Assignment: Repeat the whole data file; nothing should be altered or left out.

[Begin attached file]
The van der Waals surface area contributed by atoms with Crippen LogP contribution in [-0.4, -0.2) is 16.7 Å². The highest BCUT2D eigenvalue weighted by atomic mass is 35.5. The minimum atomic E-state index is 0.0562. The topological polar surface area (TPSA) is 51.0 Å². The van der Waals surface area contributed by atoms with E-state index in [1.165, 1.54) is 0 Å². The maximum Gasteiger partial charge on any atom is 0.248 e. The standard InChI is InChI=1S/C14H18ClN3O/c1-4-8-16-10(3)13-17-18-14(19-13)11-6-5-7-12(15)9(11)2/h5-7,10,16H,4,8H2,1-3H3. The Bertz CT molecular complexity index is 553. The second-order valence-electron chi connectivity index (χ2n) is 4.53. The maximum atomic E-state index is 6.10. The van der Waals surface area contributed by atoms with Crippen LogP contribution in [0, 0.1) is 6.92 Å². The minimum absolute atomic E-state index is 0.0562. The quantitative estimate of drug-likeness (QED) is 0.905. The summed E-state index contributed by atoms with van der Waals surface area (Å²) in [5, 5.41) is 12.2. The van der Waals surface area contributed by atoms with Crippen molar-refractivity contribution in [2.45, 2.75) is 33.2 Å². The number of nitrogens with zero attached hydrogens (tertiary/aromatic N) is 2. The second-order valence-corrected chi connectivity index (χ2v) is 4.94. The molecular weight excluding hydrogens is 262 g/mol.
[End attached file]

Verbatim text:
The van der Waals surface area contributed by atoms with Crippen LogP contribution in [-0.4, -0.2) is 16.7 Å². The highest BCUT2D eigenvalue weighted by atomic mass is 35.5. The minimum atomic E-state index is 0.0562. The topological polar surface area (TPSA) is 51.0 Å². The van der Waals surface area contributed by atoms with E-state index in [1.165, 1.54) is 0 Å². The maximum Gasteiger partial charge on any atom is 0.248 e. The standard InChI is InChI=1S/C14H18ClN3O/c1-4-8-16-10(3)13-17-18-14(19-13)11-6-5-7-12(15)9(11)2/h5-7,10,16H,4,8H2,1-3H3. The Bertz CT molecular complexity index is 553. The second-order valence-electron chi connectivity index (χ2n) is 4.53. The maximum atomic E-state index is 6.10. The van der Waals surface area contributed by atoms with Crippen LogP contribution in [0, 0.1) is 6.92 Å². The minimum absolute atomic E-state index is 0.0562. The quantitative estimate of drug-likeness (QED) is 0.905. The summed E-state index contributed by atoms with van der Waals surface area (Å²) in [5, 5.41) is 12.2. The van der Waals surface area contributed by atoms with Crippen molar-refractivity contribution in [2.45, 2.75) is 33.2 Å². The number of nitrogens with zero attached hydrogens (tertiary/aromatic N) is 2. The second-order valence-corrected chi connectivity index (χ2v) is 4.94. The molecular weight excluding hydrogens is 262 g/mol.